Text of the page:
Germany’s justice minister said Monday that she wants more oversight of companies such as Facebook after meeting with its executives. Last week, a U.K. parliamentary media committee summoned Zuckerberg to testify about how Facebook uses data. The U.K. Information Commissioner is probing how Cambridge Analytica got the data.
“Facebook should be nervous about Europe,” said the University of Washington’s Calo. “Europe has both the regulatory hooks they need and also the will.”
Facebook favorability is down following a security breach. Elizabeth Keatinge (@elizkeatinge) has more. Buzz60
Congress may stop short of writing legislation this time, too, but it’s turning up the pressure in other ways, with Republicans joining calls for tech giants to take questions about data handling.
On Monday, Sen. Chuck Grassley (R-Iowa) on Monday requested that Zuckerberg testify at a April 10 Senate Judiciary Committee hearing on consumer data privacy — the third committee, along with the Senate and House commerce committees, to demand the Facebook CEO appear.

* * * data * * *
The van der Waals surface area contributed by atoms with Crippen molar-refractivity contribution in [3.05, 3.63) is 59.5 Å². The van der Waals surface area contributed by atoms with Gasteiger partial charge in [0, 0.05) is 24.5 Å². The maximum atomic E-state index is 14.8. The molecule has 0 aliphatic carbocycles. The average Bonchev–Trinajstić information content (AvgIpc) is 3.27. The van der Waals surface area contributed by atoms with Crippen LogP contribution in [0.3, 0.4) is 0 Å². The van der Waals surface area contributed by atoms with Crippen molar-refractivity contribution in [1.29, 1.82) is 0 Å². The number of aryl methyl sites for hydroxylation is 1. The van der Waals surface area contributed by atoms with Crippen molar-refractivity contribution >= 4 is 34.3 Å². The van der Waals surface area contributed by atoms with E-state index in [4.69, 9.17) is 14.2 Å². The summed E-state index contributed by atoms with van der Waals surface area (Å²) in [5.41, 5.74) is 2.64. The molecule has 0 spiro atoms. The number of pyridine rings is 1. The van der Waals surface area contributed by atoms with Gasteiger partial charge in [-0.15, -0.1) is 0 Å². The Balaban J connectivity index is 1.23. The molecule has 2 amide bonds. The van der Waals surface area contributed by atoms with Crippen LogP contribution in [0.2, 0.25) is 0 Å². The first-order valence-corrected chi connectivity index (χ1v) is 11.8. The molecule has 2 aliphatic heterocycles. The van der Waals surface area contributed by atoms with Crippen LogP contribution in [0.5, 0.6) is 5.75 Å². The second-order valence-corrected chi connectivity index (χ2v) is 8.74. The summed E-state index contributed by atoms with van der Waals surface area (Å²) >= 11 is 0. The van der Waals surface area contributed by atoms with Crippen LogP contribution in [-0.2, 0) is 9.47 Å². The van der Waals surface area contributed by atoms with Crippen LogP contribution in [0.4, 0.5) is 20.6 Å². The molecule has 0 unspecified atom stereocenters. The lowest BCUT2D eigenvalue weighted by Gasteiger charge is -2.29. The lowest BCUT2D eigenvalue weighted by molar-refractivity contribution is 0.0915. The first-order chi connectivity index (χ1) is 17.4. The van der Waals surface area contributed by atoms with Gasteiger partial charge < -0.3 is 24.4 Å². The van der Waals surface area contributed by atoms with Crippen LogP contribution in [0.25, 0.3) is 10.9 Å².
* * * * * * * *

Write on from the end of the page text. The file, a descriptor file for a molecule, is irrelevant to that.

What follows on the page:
Another lawmaker, Sen. Richard Blumenthal (D-Conn.), asked the FTC to explore whether Facebook should pay damages to users. “The sphere of scrutiny must be broader than just the consent decree,” he said in a statement. “There is no excuse for delay.”
By far the greatest danger to Facebook’s social media empire would be losing what really matters: the trust and the time of its users. The Cambridge Analytica crisis appears to be taking a toll on how people feel about Facebook.
Only one in four (41%) of Americans trust Facebook to obey laws that protect their personal information, according to a Reuters Ipsos poll released Sunday. In comparison, Amazon is trusted by 66%, Google (62%), Microsoft 60%) and Yahoo (40%), which reported a pair of massive breaches in 2016.